CALGARY — Petro-Canada (TSX:PCA) shareholders — many of whom have long pushed for big changes at the former Crown energy company — have given their overwhelming support to a multibillion-dollar merger with Suncor Energy Inc. (TSX:SU).
About 96 per cent of the votes cast Thursday at a Petro-Canda shareholder meeting in Calgary were in favour of the $19-billion deal, which will combine two of the country’s largest oil and gas companies.
“Together, Petro-Canada and Suncor will have a commanding presence as Canada’s largest energy company and the fifth largest in North America,” Petro-Canada chief executive Ron Brenneman told shareholders.
“The combined company will be large enough to compete in the top tier of global energy companies.”
Brenneman’s nearly decade-long tenure as head of Petro-Canada ends some time in the third quarter of this year, when the deal is expected to close. He will serve as vice-chair of the new company.
Suncor CEO Rick George will remain at the helm of the combined company. Suncor cast their votes in Calgary later Thursday afternoon.
Petro-Canada shares shot up five per cent to $47.25 Tuesday afternoon on the Toronto Stock Exchange. Suncor’s rose 5.3 per cent to $37.63.
In contrast to the overwhelming support for the Suncor deal, Petro-Canada shareholders just barely passed a motion for a stock option plan for the combined company.
The Petro-Canada shareholders voted 52 per cent in favour of the new stock-option plan, which would replace similar plans at the two individual companies.
“Somehow in that coming together, there was one proxy adviser company, RiskMetrics here in Canada, that chose to recommend voting against it. And I think that swayed a lot of the votes,” Brenneman told reporters after the meeting.
Facing a lagging stock performance in relation to its oilpatch peers, Petro-Canada began weighing different options around the beginning of last year to boost value for its stockholders.
The stock performance improved in the midst of the market meltdown of late 2008, thanks to Petro-Canada’s solid balance sheet and financial discipline, Brenneman said.
“Unfortunately, even at that time, many still believed that we would struggle without clear near-term growth opportunities and the uncertainty of the Fort Hills project execution,” he said, referring to the over-budget and delayed oilsands project Petro-Canada is undertaking with Teck Resources Ltd. (TSX:TCK.A) and UTS Energy Corp. (TSX:UTS).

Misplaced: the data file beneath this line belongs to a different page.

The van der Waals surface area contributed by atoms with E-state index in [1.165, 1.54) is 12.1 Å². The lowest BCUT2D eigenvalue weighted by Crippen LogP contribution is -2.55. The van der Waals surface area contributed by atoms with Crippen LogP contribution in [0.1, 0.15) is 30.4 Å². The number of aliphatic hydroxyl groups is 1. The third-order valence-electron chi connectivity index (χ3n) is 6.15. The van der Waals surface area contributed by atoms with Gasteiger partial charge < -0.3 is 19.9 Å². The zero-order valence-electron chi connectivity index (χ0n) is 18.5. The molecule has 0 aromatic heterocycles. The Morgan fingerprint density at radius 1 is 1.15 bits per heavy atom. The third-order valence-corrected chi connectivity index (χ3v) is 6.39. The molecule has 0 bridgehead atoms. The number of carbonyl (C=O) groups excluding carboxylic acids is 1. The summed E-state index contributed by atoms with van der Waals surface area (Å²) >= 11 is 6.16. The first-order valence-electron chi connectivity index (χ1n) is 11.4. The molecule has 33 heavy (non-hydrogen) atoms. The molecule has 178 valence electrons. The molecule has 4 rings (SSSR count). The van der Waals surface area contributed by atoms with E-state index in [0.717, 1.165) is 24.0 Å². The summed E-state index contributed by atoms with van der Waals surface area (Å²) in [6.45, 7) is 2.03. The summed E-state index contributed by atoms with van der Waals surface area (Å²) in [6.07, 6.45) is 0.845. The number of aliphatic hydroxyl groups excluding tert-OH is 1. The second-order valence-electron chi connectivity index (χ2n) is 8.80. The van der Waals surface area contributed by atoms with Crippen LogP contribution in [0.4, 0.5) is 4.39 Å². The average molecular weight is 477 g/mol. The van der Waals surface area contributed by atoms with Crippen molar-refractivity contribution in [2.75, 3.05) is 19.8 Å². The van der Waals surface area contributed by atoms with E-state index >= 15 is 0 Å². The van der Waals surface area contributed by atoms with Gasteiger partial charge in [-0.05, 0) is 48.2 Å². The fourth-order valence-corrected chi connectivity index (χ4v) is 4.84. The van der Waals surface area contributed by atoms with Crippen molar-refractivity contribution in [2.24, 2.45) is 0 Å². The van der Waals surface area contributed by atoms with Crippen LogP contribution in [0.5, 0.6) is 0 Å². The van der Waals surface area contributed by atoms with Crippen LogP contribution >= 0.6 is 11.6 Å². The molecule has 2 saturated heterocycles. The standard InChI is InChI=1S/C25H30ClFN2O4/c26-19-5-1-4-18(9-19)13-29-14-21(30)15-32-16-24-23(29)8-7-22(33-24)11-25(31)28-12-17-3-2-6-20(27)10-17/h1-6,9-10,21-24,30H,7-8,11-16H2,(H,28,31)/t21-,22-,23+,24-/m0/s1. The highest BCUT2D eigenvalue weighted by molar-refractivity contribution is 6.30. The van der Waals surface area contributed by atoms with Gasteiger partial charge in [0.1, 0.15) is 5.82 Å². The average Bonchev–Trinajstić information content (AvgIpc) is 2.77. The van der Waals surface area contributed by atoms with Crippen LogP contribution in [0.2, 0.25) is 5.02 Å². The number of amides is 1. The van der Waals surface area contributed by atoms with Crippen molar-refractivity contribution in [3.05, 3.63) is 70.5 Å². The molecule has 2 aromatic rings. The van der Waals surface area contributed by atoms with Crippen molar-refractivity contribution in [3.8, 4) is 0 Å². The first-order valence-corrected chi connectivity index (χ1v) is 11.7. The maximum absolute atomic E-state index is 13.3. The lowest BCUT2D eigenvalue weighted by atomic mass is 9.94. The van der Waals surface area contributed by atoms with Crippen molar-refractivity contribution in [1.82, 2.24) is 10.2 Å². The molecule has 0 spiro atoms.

“The merger clearly unlocked some of the value the market wasn’t attributing to Petro-Canada shares.”
The economics of Fort Hills have improved significantly since the partners revealed last fall the project’s pricetag swelled by nearly half to about $24 billion, Brenneman said.
Brenneman told reporters after the meeting that costs have come down by at least 30 per cent and that the project is currently viable with crude oil at US$60 per barrel, as opposed to the US$100 range some analysts said would be needed a year ago.
“That’s before we start looking at the ability to take advantage of the Suncor infrastructure. I think we should see that cost down a little bit even from that,” he said.
The two companies have not yet decided which of their shelved oilsands projects will be dusted off first after the merger, but analysts have said they expect Phase 3 of Suncor’s Firebag oilsands project to precede Fort Hills.
“The ones that have the best returns, the best economic returns and the potential for early cash flow will be the ones that get the nod early,” Brenneman said.
“It’s not a personal thing whether it’s a Suncor project or a Petro-Canada project.”
The two Calgary-based firms announced their plans to merge in March, saying the transaction would create an energy heavyweight with a stock market value of $46-billion.
“I really do think that this is the logical next step in the evolution of Petro-Canada,” Brenneman told reporters. “I’m actually delighted with the way this whole thing has come together.”
In addition to the blessing of shareholders, Petro-Canada and Suncor also must get the green light from the Competition Bureau — a process Brenneman said is going well so far.
“I’m hopeful that this thing will come together fairly quickly,” Brenneman said.